Posted by Heidi Schwartz
CEOs in the latest Vistage survey maintain their economic optimism at the same high level as in late 2013, despite the negative impact from the harsh winter. This increase in confidence was most strongly reflected by record-setting increases in hiring.
Among all firms in the 1st quarter survey, 58% planned on expanding their payrolls during the year ahead. This was the highest level recorded since the start of 2007, seven years ago. Given these expansive plans, it should be no surprise that firms reported the top issue they were now facing was finding, hiring, and training new staff, easily exceeding concerns about health care costs and economic uncertainty. Three-in-four firms reported using management training and leadership development programs, with 47% of all firms intending to increase their investments in such training.
Confidence Remains Steady. The Vistage Confidence Index was 101.3 in the 1st quarter 2014 survey, virtually identical to the 101.5 in the 4th quarter of 2013, but well above the 96.6 in last year’s 1st quarter. The past two surveys set the highest average six-month level of confidence in three years.
The harsh winter was reflected in more negative evaluations of current economic conditions, but firms reported increases in employment and investment intentions compared to either last quarter and last year. Firms anticipated that the economy would improve in the year ahead, with revenues and profits rebounding as well.
The impact of the foul weather was expected to be temporary, even if hopes for an early spring have been dashed. The improved level of confidence, however, owes much to the absence of the disabling sense of uncertainty about federal economic policies.
While proposals by Obama regarding minimum wages and overtime pay are a top concern, the most pressing concerns of firms today have more to do with finding, hiring, training, and retaining key employees to expand their businesses. While defensive play is always necessary, firms have adopted an aggressive offense so they can score new customers as well as retain current customers.
Economy Maintains Strength. Nearly half of firms reported that the economy had recently improved, and just one-in-10 firms expected the economy to decline during the year ahead. When asked to assess the current state of the economy, 47% reported in the 1st quarter 2014 survey that the economy had recently improved, marginally below the 52% in the prior quarter and the 49% in last year’s 1st quarter. Prospects for the economy during the year ahead remained unchanged, as 37% expected the pace of economic growth to increase, just between the 38% last quarter’s survey and 36% in last year’s 1st quarter survey.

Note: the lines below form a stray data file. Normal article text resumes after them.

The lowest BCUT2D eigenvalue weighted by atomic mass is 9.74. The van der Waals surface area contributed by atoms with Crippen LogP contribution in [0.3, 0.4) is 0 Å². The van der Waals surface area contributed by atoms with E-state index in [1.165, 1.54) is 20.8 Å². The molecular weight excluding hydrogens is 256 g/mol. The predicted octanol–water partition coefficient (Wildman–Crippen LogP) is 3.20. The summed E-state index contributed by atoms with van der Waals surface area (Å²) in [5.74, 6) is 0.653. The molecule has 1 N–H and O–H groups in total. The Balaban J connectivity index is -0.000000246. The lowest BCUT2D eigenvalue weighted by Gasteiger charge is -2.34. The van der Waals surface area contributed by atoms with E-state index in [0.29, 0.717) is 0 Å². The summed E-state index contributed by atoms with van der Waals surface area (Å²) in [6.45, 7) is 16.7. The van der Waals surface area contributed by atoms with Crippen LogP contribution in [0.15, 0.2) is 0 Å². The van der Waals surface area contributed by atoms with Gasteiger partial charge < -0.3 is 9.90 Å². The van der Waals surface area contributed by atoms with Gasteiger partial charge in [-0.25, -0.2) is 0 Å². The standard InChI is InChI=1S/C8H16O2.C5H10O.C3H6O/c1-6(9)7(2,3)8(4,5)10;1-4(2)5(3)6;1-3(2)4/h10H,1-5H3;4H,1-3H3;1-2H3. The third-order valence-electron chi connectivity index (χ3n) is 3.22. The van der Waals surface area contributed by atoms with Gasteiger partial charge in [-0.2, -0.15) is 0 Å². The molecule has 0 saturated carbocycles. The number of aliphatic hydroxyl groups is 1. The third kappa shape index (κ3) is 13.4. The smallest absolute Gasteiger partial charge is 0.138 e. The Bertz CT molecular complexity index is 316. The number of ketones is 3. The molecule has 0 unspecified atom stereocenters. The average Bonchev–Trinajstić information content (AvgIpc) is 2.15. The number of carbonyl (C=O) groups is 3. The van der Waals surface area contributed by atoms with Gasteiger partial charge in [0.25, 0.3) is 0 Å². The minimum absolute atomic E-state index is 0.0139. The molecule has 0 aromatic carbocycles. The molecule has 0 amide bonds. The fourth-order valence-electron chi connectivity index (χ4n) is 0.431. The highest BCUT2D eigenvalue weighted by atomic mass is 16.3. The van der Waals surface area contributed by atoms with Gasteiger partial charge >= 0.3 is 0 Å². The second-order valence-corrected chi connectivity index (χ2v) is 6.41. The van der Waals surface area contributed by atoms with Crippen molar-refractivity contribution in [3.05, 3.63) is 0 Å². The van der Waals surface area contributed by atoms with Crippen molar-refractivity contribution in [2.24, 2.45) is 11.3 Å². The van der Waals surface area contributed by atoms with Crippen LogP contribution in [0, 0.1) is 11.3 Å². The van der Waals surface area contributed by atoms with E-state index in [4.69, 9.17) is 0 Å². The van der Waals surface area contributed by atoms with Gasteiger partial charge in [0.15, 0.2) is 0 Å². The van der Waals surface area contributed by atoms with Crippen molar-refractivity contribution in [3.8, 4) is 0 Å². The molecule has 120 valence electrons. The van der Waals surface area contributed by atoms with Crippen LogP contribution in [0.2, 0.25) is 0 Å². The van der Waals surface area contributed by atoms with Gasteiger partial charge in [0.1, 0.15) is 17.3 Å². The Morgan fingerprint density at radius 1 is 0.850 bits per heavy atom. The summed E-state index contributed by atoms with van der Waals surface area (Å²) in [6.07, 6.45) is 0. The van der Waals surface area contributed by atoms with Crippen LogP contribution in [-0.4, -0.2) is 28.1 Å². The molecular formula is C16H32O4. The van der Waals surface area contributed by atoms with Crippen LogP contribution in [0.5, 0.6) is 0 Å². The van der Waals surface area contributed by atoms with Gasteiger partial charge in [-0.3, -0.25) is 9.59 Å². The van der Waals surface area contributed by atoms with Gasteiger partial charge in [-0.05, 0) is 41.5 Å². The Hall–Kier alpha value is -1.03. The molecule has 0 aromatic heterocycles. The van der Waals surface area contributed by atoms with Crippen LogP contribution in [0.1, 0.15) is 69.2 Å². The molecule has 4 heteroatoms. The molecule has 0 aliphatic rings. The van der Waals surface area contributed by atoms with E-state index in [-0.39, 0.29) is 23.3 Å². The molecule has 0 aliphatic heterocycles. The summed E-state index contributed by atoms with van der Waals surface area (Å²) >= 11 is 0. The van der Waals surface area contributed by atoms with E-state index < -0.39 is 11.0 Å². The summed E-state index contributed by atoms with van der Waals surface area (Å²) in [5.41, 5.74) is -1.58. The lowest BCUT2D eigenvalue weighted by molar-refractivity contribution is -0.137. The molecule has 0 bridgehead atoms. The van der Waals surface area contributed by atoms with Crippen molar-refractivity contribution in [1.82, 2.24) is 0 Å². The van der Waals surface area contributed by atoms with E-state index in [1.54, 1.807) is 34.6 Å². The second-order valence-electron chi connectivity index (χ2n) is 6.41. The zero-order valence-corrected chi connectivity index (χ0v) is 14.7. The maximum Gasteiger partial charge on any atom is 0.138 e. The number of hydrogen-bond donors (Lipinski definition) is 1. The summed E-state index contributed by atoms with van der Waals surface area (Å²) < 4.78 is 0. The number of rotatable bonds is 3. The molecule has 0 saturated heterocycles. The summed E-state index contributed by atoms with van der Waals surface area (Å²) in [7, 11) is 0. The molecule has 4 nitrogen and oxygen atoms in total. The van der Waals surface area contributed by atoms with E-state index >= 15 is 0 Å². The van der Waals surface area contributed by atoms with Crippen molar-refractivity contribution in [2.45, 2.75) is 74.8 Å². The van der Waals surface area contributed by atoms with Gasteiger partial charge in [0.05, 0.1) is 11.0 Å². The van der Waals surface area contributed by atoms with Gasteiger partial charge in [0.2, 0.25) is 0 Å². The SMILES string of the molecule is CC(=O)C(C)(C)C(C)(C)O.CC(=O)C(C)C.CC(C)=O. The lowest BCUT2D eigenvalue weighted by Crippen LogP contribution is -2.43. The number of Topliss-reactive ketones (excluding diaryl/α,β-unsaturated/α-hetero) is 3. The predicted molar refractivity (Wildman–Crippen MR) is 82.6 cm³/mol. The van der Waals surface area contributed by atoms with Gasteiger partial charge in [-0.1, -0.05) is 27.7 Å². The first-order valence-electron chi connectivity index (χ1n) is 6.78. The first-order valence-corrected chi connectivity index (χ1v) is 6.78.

Robust Investment Plans. Planned increases in investments in new plant and equipment were reported by 47% in the 1st quarter 2014 survey, the highest level in four years. Reductions in investments in the year ahead were expected by just 9%. These were the best investment prospects since the start of 2011.
Retirement Benefit Plans. More than eight-in-10 firms provide retirement savings programs to eligible employees. The most common plan is a 401(k), IRA, or similar plan, offered by 80% of all firms, with defined benefit plans offered by just 2% of all firms. Two-thirds of all firms (66%) match some portion of the employee’s contribution to a 401(k) type of retirement plan. When asked to identify the biggest concern about retirement plans, administrative fees were mentioned most frequently (26%), closely followed by fiduciary responsibilities (23%), understanding the rules (19%), and knowing the products (11%). The data underscore a clear need for the provision of more information and training regarding retirement plans.
Robust Sales and Profits. Revenue gains were expected by three-in-four CEOs and more than half anticipated higher profits during the year ahead. Revenues and profits were expected slightly less frequently than last quarter, mainly due to the adverse impact of the harsh winter. Nonetheless, these expectations were at the highest levels recorded in the past two years (profits) or three years (revenues).
The Vistage CEO Confidence Index, established in 2003, is a quarterly survey of small- to mid-sized business CEOs about the U.S. economy. The Q4 2013 Vistage CEO Confidence Index includes responses from 1,578 U.S. CEOs, surveyed between December 9 and December 18, 2013, with a margin of error of 1.6 percentage points. Since its establishment in 2003, the Index has proven to be a reliable harbinger for changes in GDP and employment, two to three quarters hence.